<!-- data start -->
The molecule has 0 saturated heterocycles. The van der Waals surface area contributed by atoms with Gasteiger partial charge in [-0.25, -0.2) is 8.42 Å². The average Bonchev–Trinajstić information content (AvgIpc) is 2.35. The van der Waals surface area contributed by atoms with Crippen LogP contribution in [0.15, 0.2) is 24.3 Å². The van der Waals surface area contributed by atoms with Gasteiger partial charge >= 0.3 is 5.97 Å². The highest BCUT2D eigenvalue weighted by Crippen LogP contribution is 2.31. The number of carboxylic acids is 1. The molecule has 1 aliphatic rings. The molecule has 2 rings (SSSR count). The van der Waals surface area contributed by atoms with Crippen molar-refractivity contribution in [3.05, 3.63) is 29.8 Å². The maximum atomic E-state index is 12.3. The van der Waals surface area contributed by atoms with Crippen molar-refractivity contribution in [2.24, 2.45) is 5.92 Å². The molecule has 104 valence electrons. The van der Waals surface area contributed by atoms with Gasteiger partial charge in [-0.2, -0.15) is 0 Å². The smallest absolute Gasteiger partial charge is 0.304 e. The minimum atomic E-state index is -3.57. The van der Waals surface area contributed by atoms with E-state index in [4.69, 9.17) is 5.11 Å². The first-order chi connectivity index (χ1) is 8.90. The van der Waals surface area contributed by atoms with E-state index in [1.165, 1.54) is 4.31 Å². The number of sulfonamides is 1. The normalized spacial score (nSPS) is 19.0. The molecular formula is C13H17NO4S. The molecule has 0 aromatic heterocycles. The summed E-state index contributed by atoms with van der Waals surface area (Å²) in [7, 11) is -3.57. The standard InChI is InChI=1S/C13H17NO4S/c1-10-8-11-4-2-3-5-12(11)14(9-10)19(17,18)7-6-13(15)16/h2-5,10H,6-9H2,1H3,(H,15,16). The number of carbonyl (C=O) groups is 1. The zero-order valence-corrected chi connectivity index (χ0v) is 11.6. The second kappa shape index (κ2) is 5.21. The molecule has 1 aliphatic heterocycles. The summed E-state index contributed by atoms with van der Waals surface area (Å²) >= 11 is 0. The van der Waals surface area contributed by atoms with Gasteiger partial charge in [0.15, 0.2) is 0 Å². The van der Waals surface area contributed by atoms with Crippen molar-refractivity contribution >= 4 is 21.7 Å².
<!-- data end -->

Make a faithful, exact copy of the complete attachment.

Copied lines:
The molecule has 0 saturated heterocycles. The van der Waals surface area contributed by atoms with Gasteiger partial charge in [-0.25, -0.2) is 8.42 Å². The average Bonchev–Trinajstić information content (AvgIpc) is 2.35. The van der Waals surface area contributed by atoms with Crippen LogP contribution in [0.15, 0.2) is 24.3 Å². The van der Waals surface area contributed by atoms with Gasteiger partial charge >= 0.3 is 5.97 Å². The highest BCUT2D eigenvalue weighted by Crippen LogP contribution is 2.31. The number of carboxylic acids is 1. The molecule has 1 aliphatic rings. The molecule has 2 rings (SSSR count). The van der Waals surface area contributed by atoms with Crippen molar-refractivity contribution in [3.05, 3.63) is 29.8 Å². The maximum atomic E-state index is 12.3. The van der Waals surface area contributed by atoms with Crippen molar-refractivity contribution in [2.24, 2.45) is 5.92 Å². The molecule has 104 valence electrons. The van der Waals surface area contributed by atoms with Gasteiger partial charge in [-0.2, -0.15) is 0 Å². The smallest absolute Gasteiger partial charge is 0.304 e. The minimum atomic E-state index is -3.57. The van der Waals surface area contributed by atoms with E-state index in [4.69, 9.17) is 5.11 Å². The first-order chi connectivity index (χ1) is 8.90. The van der Waals surface area contributed by atoms with E-state index in [1.165, 1.54) is 4.31 Å². The number of sulfonamides is 1. The normalized spacial score (nSPS) is 19.0. The molecular formula is C13H17NO4S. The molecule has 0 aromatic heterocycles. The summed E-state index contributed by atoms with van der Waals surface area (Å²) in [7, 11) is -3.57. The standard InChI is InChI=1S/C13H17NO4S/c1-10-8-11-4-2-3-5-12(11)14(9-10)19(17,18)7-6-13(15)16/h2-5,10H,6-9H2,1H3,(H,15,16). The number of carbonyl (C=O) groups is 1. The zero-order valence-corrected chi connectivity index (χ0v) is 11.6. The second kappa shape index (κ2) is 5.21. The molecule has 1 aliphatic heterocycles. The summed E-state index contributed by atoms with van der Waals surface area (Å²) >= 11 is 0. The van der Waals surface area contributed by atoms with Gasteiger partial charge in [0.15, 0.2) is 0 Å². The van der Waals surface area contributed by atoms with Crippen molar-refractivity contribution >= 4 is 21.7 Å².